Fatal familial insomnia
Other Names for this Disease
- Familial fatal insomnia
- Insomnia familial fatal
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prion disease that affects the brain and other parts of the nervous system. Prion diseases, also known as transmissible spongiform encephalopathies (TSE), are a group of rare neurodegenerative conditions that occur when abnormal proteins clump together and accumulate in the brain, leading to tissue damage. The first symptoms of FFI usually begin in mid-life and may include insomnia that worsens over time and vivid dreams when sleep is achieved. These symptoms may be followed by high blood pressure; episodes of hyperventilation; excessive tearing; and/or sexual and urinary tract dysfunction. As the disease progresses, most affected people develop ataxia. FFI usually leads to death within a few months to a few years. Genetic prion diseases are inherited in an autosomal dominant manner and may be caused by mutations in the PRNP gene. Treatment aims at alleviating symptoms when possible.Fatal familial insomnia (FFI) is an inherited
Last updated: 12/16/2014
- Prion Disease. Genetics Home Reference. January 2014; http://ghr.nlm.nih.gov/condition/prion-disease.
- Prion Diseases. National Institute of Allergy and Infectious Diseases. July 2011; http://www.niaid.nih.gov/topics/prion/Pages/default.aspx.
- James A Mastrianni. Genetic Prion Diseases. GeneReviews. January 2, 2014; http://www.ncbi.nlm.nih.gov/books/NBK1229/.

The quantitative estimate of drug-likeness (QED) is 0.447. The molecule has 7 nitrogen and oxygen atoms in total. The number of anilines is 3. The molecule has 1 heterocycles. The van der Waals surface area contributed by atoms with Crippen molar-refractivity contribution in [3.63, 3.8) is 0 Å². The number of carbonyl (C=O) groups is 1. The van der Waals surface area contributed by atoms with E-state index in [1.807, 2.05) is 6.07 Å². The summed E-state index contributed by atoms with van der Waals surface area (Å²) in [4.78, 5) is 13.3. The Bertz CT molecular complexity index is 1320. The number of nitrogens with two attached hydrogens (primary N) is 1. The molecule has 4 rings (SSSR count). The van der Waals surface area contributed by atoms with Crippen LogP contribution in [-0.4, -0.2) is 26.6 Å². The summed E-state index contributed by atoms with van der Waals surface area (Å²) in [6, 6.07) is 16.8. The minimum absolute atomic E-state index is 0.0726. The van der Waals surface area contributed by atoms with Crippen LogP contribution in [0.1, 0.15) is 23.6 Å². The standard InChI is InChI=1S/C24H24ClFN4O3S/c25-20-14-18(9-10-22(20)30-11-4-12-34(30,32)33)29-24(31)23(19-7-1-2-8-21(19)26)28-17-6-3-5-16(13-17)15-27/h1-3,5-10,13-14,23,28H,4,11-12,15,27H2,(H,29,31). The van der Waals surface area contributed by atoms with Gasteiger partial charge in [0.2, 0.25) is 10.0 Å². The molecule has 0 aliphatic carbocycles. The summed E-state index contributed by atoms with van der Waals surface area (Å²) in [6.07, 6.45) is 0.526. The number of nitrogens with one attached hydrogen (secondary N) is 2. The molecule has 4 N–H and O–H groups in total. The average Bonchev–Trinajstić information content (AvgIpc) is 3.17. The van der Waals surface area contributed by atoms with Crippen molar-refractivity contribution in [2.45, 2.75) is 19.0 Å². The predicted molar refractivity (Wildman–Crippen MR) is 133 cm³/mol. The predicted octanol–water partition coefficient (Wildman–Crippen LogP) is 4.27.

- Genetics Home Reference (GHR) contains information on Fatal familial insomnia. This website is maintained by the National Library of Medicine.
- The Merck Manual provides information on this condition for patients and caregivers.
- The National Institute of Neurological Disorders and Stroke (NINDS) collects and disseminates research information related to neurological disorders. Click on the link to view information on this topic.
- Medscape Reference provides information on this topic. You may need to register to view the medical textbook, but registration is free.
- Online Mendelian Inheritance in Man (OMIM) is a catalog of human genes and genetic disorders. Each entry has a summary of related medical articles. It is meant for health care professionals and researchers. OMIM is maintained by Johns Hopkins University School of Medicine.
- Orphanet is a European reference portal for information on rare diseases and orphan drugs. Access to this database is free of charge.
- PubMed is a searchable database of medical literature and lists journal articles that discuss Fatal familial insomnia. Click on the link to view a sample search on this topic.